The United States and Georgia officially became "strategic partners" under a charter signed by the two governments on January 9. While Georgian officials are hailing the document as a guarantee of Washington's support for Tbilisi, analysts are divided on what kind of impact the agreement will actually have. Many believe the only certainty is that the pact will rile Russia.
Few details have been publicized about the charter, which was signed four months after Georgia's disastrous war with Russia. [For background see the Eurasia Insight archive]. It has been widely reported, however, that the Georgian pact resembles a strategic partnership charter signed by the United States and Ukraine in December.
According to the public version of the Ukrainian document, the signatories pledged "to strengthen" relations in five areas: economics, politics, diplomacy, culture and security. The charter also stressed US "support" for Ukraine's sovereignty and territorial integrity, which "constitutes the foundation" of the bilateral relationship.
US Secretary of State Condoleezza Rice lauded Georgia during the signing ceremony in Washington as "a very valued partner of the United States." She added that the charter "outlines a way to advance our partnership." Georgian Foreign Minister Grigol Vashadze celebrated what he described as a "historic development for my country."
For Tbilisi, still reeling from territorial losses during the week-long war with Russia, and coping with the continued presence of Russian troops in the Georgian breakaway regions of Abkhazia and South Ossetia, the US-Georgian charter offers a strong measure of reassurance concerning Georgia's sovereignty.
During his annual New Year's Eve address, Georgian President Mikheil Saakashvili stressed the charter's importance, claiming it represents the end of an "epoch" of Russian influence that started in 1783 with the Georgievsk Treaty, which rendered Georgia a protectorate of the Russian Empire. "A new stage is beginning for Georgia's international relations by the signing of this agreement," he said.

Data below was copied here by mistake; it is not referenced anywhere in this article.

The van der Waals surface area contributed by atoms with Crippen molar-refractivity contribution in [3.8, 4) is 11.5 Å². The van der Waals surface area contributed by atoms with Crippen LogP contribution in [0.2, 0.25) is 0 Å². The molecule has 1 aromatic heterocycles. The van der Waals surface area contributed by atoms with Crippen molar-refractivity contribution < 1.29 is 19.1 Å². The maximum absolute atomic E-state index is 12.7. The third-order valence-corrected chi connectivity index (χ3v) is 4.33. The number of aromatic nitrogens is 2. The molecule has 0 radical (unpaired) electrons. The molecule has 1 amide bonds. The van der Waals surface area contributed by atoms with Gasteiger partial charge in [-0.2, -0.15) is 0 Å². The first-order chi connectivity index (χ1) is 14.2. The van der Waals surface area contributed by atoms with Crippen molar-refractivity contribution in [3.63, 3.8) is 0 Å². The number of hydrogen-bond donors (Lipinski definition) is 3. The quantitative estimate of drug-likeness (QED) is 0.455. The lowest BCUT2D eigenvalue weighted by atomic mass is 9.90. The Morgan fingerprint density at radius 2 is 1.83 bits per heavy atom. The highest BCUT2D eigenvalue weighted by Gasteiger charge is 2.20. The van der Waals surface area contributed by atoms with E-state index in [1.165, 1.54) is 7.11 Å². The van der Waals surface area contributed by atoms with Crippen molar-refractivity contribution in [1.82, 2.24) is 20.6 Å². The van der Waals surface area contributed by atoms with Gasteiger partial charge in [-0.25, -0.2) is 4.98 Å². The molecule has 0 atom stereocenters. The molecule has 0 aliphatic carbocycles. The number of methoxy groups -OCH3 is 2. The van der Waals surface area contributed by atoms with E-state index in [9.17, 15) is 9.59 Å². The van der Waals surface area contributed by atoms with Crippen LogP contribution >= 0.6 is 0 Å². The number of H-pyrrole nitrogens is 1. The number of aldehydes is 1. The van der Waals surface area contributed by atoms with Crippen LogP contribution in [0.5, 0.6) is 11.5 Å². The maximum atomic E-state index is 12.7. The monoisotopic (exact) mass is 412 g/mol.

Some local analysts express concern that Saakashvili's administration is overstating the significance of the agreement, thereby giving Georgians a false sense of security. Giorgi Khutsishvili, a founder of the International Center on Conflict and Negotiation, believes there is a real danger that Georgian society may have "false expectations," and believe the agreement is more than it really is. "This doesn't mean that we need to conduct less calculated policies with Russia," he said. "I do not want this agreement to embolden the government of Georgia."
According to Tornike Sharashenidze, a professor of international politics and diplomacy, the agreement is little more than a written version of the current policy that Washington conducts toward Georgia. While he noted that "it is better to have the document than not to have it," he stressed that the charter provides mostly psychological support, helping to maintain Georgia's "self esteem" in the wake of the war, rather than signifying any actual expansion in strategic cooperation.
"We need some kind of guarantees, at least some psychological support to feel more stable, more protected. I think that is the idea of the document, basically," Sharashenidze said. "I don't think anything special is going to happen in the upcoming years."
Several Georgian lawmakers insisted the charter has more than symbolic meaning. According to Irakli Kavtaradze, the first deputy chairman of the parliament's Foreign Relations Committee, the document "lays the foundation" for future cooperation between Georgia and the United States - including military training and equipment.
He noted that while the strategic charter cannot "neutralize" all of Georgia's security concerns over the short term, in the long term it could help transform "Georgia into the state of different quality."
Outside the Georgian government, there is concern that the agreement could create new security challenges for Georgia, instead of easing existing ones. Stephen Zunes, a professor of politics and international studies at the University of San Francisco, notes that far from neutralizing any threats to Georgia, the charter could actually increase tensions in the region.
During a telephone interview with EurasiaNet from San Francisco, Zunes noted that the agreement has great "potential" to further antagonize Moscow and lead to more conflict. "To bring [the conflict] to a super power level that would threaten to rekindle cold war mindsets I think would be counterproductive and harden attitudes on both sides," he said. He went on to note that any perceived US encroachment on territory that is "historically" part of the Russian and Soviet empires could easily "bring out the worse aspects of Russian nationalism."
Kavtaradze suggested that the strategic partnership between Georgia and the United States should have no impact on relations between Tbilisi and Moscow. "This will contribute to our country's development," he said. "It has nothing in common with the current conflict situation."
The Georgian charter was initially scheduled to be signed on January 4; it was postponed allegedly due to Secretary of State Condoleezza Rice's emergency trip to Israel.
The signing of the US-Georgian charter occurred just 11 days before the end of US President George W. Bush's presidential term. Bush has long been a strong supporter of Georgia. It is not certain whether Bush's successor, Barack Obama, will be as firm in his backing for Tbilisi. To a certain extent, then, the US-Georgian charter could constitute an attempt to tie the incoming administration's hands concerning US policy toward Georgia.
Molly Corso is a freelance reporter and photojournalist based in Tbilisi.